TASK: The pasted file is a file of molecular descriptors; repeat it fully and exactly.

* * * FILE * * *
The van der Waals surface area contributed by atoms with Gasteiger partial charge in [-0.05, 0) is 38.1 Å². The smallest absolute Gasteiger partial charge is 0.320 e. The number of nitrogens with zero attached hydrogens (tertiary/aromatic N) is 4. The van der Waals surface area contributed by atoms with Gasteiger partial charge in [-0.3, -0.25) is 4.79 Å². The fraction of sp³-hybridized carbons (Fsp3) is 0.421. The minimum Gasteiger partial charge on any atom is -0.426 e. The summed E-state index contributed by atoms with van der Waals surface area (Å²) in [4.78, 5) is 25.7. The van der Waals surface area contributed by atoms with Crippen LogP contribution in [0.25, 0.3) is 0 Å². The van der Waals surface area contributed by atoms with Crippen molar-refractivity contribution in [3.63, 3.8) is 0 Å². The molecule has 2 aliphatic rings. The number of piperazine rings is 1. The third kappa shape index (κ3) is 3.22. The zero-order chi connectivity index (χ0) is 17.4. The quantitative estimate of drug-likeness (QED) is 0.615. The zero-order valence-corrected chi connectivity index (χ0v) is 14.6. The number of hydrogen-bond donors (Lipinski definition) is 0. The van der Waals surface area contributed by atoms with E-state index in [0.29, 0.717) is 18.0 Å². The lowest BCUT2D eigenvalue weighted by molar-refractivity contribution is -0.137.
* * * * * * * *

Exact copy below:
The van der Waals surface area contributed by atoms with Gasteiger partial charge in [-0.05, 0) is 38.1 Å². The smallest absolute Gasteiger partial charge is 0.320 e. The number of nitrogens with zero attached hydrogens (tertiary/aromatic N) is 4. The van der Waals surface area contributed by atoms with Gasteiger partial charge in [-0.3, -0.25) is 4.79 Å². The fraction of sp³-hybridized carbons (Fsp3) is 0.421. The minimum Gasteiger partial charge on any atom is -0.426 e. The summed E-state index contributed by atoms with van der Waals surface area (Å²) in [4.78, 5) is 25.7. The van der Waals surface area contributed by atoms with Crippen LogP contribution in [0.25, 0.3) is 0 Å². The van der Waals surface area contributed by atoms with Crippen molar-refractivity contribution in [3.63, 3.8) is 0 Å². The molecule has 2 aliphatic rings. The number of piperazine rings is 1. The third kappa shape index (κ3) is 3.22. The zero-order chi connectivity index (χ0) is 17.4. The quantitative estimate of drug-likeness (QED) is 0.615. The zero-order valence-corrected chi connectivity index (χ0v) is 14.6. The number of hydrogen-bond donors (Lipinski definition) is 0. The van der Waals surface area contributed by atoms with E-state index in [0.29, 0.717) is 18.0 Å². The lowest BCUT2D eigenvalue weighted by molar-refractivity contribution is -0.137.